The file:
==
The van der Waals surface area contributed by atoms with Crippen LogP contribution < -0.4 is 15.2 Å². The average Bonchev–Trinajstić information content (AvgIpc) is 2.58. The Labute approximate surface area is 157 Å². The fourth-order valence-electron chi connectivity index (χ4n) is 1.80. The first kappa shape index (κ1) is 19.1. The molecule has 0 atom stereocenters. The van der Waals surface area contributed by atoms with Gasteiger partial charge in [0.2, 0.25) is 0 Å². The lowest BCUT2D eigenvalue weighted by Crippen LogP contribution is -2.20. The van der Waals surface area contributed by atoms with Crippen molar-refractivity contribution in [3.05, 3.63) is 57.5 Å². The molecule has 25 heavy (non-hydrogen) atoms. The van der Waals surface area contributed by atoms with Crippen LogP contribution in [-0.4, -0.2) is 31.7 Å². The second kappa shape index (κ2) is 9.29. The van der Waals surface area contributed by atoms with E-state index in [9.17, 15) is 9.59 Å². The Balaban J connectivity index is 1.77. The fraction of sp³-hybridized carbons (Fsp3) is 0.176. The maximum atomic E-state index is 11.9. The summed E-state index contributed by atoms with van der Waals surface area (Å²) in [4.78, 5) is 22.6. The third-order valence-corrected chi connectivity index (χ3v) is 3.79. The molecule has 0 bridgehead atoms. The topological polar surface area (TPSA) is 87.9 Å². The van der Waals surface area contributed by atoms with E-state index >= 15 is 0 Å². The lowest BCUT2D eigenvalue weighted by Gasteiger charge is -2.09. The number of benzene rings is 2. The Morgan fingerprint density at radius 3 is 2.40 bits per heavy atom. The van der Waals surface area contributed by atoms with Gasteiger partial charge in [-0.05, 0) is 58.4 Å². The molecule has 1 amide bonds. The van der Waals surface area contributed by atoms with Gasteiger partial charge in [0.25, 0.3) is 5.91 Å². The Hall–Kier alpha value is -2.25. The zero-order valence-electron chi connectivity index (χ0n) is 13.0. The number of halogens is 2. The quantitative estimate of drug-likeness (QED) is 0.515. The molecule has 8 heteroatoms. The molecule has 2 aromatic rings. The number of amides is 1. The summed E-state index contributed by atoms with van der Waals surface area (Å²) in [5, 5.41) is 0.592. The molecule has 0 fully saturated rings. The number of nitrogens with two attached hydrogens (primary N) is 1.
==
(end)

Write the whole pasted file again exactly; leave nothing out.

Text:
The van der Waals surface area contributed by atoms with Crippen LogP contribution < -0.4 is 15.2 Å². The average Bonchev–Trinajstić information content (AvgIpc) is 2.58. The Labute approximate surface area is 157 Å². The fourth-order valence-electron chi connectivity index (χ4n) is 1.80. The first kappa shape index (κ1) is 19.1. The molecule has 0 atom stereocenters. The van der Waals surface area contributed by atoms with Gasteiger partial charge in [0.2, 0.25) is 0 Å². The lowest BCUT2D eigenvalue weighted by Crippen LogP contribution is -2.20. The van der Waals surface area contributed by atoms with Crippen molar-refractivity contribution in [3.05, 3.63) is 57.5 Å². The molecule has 25 heavy (non-hydrogen) atoms. The van der Waals surface area contributed by atoms with Crippen LogP contribution in [-0.4, -0.2) is 31.7 Å². The second kappa shape index (κ2) is 9.29. The van der Waals surface area contributed by atoms with E-state index in [9.17, 15) is 9.59 Å². The Balaban J connectivity index is 1.77. The fraction of sp³-hybridized carbons (Fsp3) is 0.176. The maximum atomic E-state index is 11.9. The summed E-state index contributed by atoms with van der Waals surface area (Å²) in [4.78, 5) is 22.6. The third-order valence-corrected chi connectivity index (χ3v) is 3.79. The molecule has 0 bridgehead atoms. The topological polar surface area (TPSA) is 87.9 Å². The van der Waals surface area contributed by atoms with E-state index >= 15 is 0 Å². The lowest BCUT2D eigenvalue weighted by Gasteiger charge is -2.09. The number of benzene rings is 2. The Morgan fingerprint density at radius 3 is 2.40 bits per heavy atom. The van der Waals surface area contributed by atoms with Gasteiger partial charge in [-0.05, 0) is 58.4 Å². The molecule has 1 amide bonds. The van der Waals surface area contributed by atoms with Gasteiger partial charge in [0.25, 0.3) is 5.91 Å². The Hall–Kier alpha value is -2.25. The zero-order valence-electron chi connectivity index (χ0n) is 13.0. The number of halogens is 2. The quantitative estimate of drug-likeness (QED) is 0.515. The molecule has 8 heteroatoms. The molecule has 2 aromatic rings. The number of amides is 1. The summed E-state index contributed by atoms with van der Waals surface area (Å²) in [5, 5.41) is 0.592. The molecule has 0 fully saturated rings. The number of nitrogens with two attached hydrogens (primary N) is 1.